Application Integration systems are typically "real-time" and event-based in nature.  These integrations are typically business process oriented - that is to say, as soon as "something happens" in the originating application, for example, when a customer orders a product, it triggers the integration platform to do something - perhaps check to see if the customer is on "credit hold" for some reason. It's the automation of a business process that spans multiple operational systems, and the real-time nature is often very important. 

Back on Track....

What MuleSoft and Zuora have done is to create a pre-packaged set of commonly used business processes for doing subscription-based business. 

These are business processes which span multiple operational systems - like eCommerce applications and Billing, or eCommerce and Taxation, or eCommerce and Accounting. MuleSoft calls these pre-packaged integrations "Integration Applications" - or iApps for short.

These are more than just an adapter or a connector - they are connectivity as well as "best practices" pre-built processes, all packaged together.   No software installation required - it's all Cloud. 

The Zuora-MuleSoft partnership has resulted in the development of 3 of these iApps:

·         Store iApp - providing eCommerce applications with pre-built processes for things like new subscription, upgrade, downgrade, cancellation;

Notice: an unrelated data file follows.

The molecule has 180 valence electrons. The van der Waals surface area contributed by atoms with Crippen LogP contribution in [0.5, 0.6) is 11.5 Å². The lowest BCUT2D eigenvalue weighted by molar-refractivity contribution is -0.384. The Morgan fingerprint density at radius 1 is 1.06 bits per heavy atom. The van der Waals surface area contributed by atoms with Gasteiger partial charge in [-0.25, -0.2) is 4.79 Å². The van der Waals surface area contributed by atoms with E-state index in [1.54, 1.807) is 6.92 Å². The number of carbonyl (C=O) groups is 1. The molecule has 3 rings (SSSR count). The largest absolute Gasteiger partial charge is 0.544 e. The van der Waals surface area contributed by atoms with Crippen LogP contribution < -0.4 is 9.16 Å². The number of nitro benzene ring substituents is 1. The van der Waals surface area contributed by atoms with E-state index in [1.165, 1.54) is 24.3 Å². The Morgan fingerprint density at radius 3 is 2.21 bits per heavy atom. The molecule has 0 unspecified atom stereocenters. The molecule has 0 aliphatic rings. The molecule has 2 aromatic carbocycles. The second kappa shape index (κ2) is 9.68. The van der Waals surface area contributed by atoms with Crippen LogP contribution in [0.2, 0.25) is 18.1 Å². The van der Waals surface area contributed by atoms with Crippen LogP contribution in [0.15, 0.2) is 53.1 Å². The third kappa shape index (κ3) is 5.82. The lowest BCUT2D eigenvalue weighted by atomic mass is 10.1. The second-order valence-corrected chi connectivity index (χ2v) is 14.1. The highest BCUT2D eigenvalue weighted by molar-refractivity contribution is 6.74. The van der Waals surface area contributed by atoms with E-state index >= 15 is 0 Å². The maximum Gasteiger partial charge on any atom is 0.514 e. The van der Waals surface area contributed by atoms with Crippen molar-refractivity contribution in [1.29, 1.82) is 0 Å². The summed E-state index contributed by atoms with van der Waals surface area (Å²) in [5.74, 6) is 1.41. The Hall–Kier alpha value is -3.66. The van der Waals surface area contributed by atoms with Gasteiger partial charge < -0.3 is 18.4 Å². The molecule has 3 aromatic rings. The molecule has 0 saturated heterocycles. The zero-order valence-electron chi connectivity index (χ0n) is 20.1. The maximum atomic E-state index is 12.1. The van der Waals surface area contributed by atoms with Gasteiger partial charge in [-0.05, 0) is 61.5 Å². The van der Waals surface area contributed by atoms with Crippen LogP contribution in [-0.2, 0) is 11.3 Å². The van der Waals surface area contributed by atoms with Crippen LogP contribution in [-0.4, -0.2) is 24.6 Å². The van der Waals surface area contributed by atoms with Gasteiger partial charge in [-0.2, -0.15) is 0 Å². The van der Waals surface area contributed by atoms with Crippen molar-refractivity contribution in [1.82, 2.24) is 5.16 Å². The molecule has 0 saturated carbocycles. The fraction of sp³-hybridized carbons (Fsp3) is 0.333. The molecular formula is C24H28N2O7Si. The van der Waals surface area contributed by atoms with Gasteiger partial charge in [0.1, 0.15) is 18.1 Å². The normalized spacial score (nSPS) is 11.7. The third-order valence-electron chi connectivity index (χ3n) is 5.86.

·         Tax iApp - integrates Zuora with corporate tax applications, including Avalara, Billsoft, and others, streamlining the process of applying taxes in the subscription invoicing process;

·         Accounting iApp- integrates Zuora with corporate accounting systems, both on-premises and in the cloud (e.g. Workday, Intacct, Netsuite, Quickbooks Online, etc.);


The idea of creating pre-packaged integration modules is not new.  CrossWorlds (now part of IBM) and Active Software (acquired by webMethods - subsequently acquired by SoftwareAG) have both attempted this back in the late 90's and early 2000's (and didn't have much success getting them to work).


What makes MuleSoft'siApps approach different is that they're partnering with best-of-breed vendors such as Zuora to create the pre-packaged integrations.  This is a strategy that is far superior and is likely to be successful.  

Additionally, old-style on-premises systems like Siebel or SAP were highly customized for each implementation.  It was not unusual for a company to spend hundreds of thousands of dollars on Siebel, and then spend five times that on consultants to implement and customize it - including significant extensions to processes and data models.  Many customers would delay software version upgrades for years, in part because of these customizations.  

Today's SaaS applications simply lend themselves more to a "pre-packaged integration" approach because of their standard services-based interfaces, and because every customer uses the same version of the SaaS application.


Pre-built integration processes like MuleSoft's iApps are now possible - and the right way to build them is by having Cloud Application Integration platform vendors partner with domain experts in each functional area - either SaaS software vendors (like Zuora) or consulting firms who specialize in implementation of those SaaS applications.


Why This Announcement is Interesting

This announcement is interesting from a number of perspectives, it: